It’s the time of year when robes and funny hats aren’t only worn while making that first pot of coffee. When “Pomp and Circumstance” is less about highfalutin’ and more about the soundtrack to one of the more significant processions you’ll ever watch. When the word “commencement” simultaneously means a beginning and an end, and nobody thinks that’s strange.
It’s graduation season.
I’ll be caught up in it this year, traveling to Philadelphia this weekend to see my sister finish college and Milwaukee in a month when my brother wraps up high school. During the ceremonies, I know that as soon as the C’s sit down and the procession moves from F to Q to R, I’ll be contemplating what everyone else in attendance will have at some point as well:
Man, remember when that was me down there? Shoot, if I knew then what I know now … Wouldn’t it be great to have a conversation with that person?
Fortunately, I was asked to be the commencement speaker at Past Me’s college graduation (somehow my only speaking invitation this year). Here’s a transcript of the speech I gave:
Andy: Hello, everyone. I’d just like to start by saying what an honor it is to be here, and what an honor it is to have somehow been awarded a private graduation. Good to see you Mom, Dad, Past Me …
Past Andy: Hey! Why am I Past Me? Why aren’t you Future Me and me Present Me?
Andy: Trust me, you’re Past Me. You’ll understand when you cut your hair and become Present Me. (And do that, pronto. That David Cassidy look is doing neither one of us any favors.)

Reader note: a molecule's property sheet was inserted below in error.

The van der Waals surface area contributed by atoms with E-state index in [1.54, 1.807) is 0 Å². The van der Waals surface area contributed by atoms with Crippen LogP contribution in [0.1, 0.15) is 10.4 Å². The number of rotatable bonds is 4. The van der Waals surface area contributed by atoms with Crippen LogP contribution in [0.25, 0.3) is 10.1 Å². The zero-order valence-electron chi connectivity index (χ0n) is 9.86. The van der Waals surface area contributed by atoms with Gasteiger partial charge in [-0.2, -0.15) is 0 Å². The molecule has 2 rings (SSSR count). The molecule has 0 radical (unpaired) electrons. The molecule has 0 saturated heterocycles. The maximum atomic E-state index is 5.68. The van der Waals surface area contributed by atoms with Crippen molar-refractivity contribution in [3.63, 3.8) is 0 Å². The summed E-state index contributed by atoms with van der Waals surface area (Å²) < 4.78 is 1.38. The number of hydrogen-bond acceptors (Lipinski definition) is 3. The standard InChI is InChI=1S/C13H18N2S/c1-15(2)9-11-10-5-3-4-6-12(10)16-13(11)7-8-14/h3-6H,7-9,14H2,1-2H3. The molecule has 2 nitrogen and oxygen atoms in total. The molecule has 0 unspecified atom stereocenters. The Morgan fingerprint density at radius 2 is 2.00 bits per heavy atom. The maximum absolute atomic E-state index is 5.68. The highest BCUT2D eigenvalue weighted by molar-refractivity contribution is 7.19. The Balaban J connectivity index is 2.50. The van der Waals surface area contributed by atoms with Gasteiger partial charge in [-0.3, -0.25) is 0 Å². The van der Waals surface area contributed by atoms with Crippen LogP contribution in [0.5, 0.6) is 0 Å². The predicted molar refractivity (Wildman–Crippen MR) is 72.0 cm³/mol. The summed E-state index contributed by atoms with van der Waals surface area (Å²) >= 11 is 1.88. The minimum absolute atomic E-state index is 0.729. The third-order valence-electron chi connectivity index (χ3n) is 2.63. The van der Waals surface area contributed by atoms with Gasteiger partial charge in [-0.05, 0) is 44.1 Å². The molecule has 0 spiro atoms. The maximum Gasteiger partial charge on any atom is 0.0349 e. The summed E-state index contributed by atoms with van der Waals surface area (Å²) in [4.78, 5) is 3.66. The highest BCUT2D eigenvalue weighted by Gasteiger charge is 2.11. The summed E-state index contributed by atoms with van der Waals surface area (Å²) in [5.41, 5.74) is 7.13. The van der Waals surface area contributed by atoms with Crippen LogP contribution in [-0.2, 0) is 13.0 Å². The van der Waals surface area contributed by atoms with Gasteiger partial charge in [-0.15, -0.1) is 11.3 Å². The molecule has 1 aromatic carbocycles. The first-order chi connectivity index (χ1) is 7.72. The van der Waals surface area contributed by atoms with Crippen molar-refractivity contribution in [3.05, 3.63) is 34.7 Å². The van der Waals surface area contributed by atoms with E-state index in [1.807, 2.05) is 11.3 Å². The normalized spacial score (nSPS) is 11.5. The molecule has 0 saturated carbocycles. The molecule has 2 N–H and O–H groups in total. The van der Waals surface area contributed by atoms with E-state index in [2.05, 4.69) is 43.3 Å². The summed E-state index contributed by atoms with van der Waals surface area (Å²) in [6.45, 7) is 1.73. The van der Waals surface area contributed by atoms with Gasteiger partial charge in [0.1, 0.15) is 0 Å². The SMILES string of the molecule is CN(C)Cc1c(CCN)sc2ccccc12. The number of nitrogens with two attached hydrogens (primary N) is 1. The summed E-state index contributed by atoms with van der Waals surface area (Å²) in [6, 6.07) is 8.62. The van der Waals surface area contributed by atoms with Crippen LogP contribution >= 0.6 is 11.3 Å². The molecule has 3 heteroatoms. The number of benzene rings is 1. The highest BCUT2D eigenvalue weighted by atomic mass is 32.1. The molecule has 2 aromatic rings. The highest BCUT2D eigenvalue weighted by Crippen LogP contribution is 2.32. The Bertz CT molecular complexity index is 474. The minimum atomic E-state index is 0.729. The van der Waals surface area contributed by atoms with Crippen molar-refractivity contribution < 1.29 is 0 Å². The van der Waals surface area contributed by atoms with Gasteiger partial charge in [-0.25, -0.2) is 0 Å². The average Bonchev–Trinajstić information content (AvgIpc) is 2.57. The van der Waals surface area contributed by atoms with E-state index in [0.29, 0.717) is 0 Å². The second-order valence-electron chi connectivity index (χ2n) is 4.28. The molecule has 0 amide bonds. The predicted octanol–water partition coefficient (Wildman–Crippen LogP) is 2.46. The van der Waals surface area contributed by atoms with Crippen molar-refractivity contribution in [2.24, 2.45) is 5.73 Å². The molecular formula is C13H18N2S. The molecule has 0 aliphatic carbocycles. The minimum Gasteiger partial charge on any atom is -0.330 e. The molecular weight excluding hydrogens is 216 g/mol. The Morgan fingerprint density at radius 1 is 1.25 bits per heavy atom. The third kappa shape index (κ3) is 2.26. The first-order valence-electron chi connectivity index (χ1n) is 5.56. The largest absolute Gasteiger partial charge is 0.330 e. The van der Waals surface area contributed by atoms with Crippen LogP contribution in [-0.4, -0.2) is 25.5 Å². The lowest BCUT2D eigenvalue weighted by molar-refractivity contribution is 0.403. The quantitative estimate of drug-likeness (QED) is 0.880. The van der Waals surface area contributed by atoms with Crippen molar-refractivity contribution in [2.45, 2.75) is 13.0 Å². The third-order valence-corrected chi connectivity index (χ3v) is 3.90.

I remember being in your position. Proud of your accomplishment. Relieved at the perceived end of homework. But mostly terrified of leaving your friends and stepping out by yourself into the world, one without the structure of the education system in which you’ve been living for the past 17 years.
And you should be — for all of those things. But you also shouldn’t.
Your accomplishment is only that, an accomplishment, one of many you’re going achieve and strive past. Homework never ends; now we just call it work. And your friends? Facebook isn’t going away — in fact they’ll make a movie about it; it’s actually going to be pretty good.
But this whole “world” thing. The one lacking the structure of A’s and B’s and summer vacation. Yeah, it’s a doozy, especially with this recession some have been prone to calling Great. Yeah, you’re going to move into the basement in a month. And people are going to write about your generation’s laziness and privilege.
But you’re going to make it out of the basement. Most of us do, eventually. And in 10 years, Future Me will look back at the both of us and laugh. Because he’ll have mitigated all of this worry with the same work ethic that got you to this point now, with the robe and the funny hat. You have the grind inside of you, it’s just a matter of applying it once you get the chance. Have faith in yourself; by now, you’ve earned it.
I’ve always wanted to close a speech with advice from a large, furry beast. I wanted to quote the great Aloysius Snuffleupagus, but it turns out he never really said anything too profound, preferring instead to discuss the merits of cabbage and spaghetti. So I’ll turn instead to Falcor, that giant flying dog(?) from “The Neverending Story”:
“Never give up, and good luck will find you.” Oh, and he said something about haircuts, too.
Now go, hustle, and have fun. I look forward to you becoming me.
Andy also wants to wish all the moms out there a happy Mother’s Day. Thank you for all you do.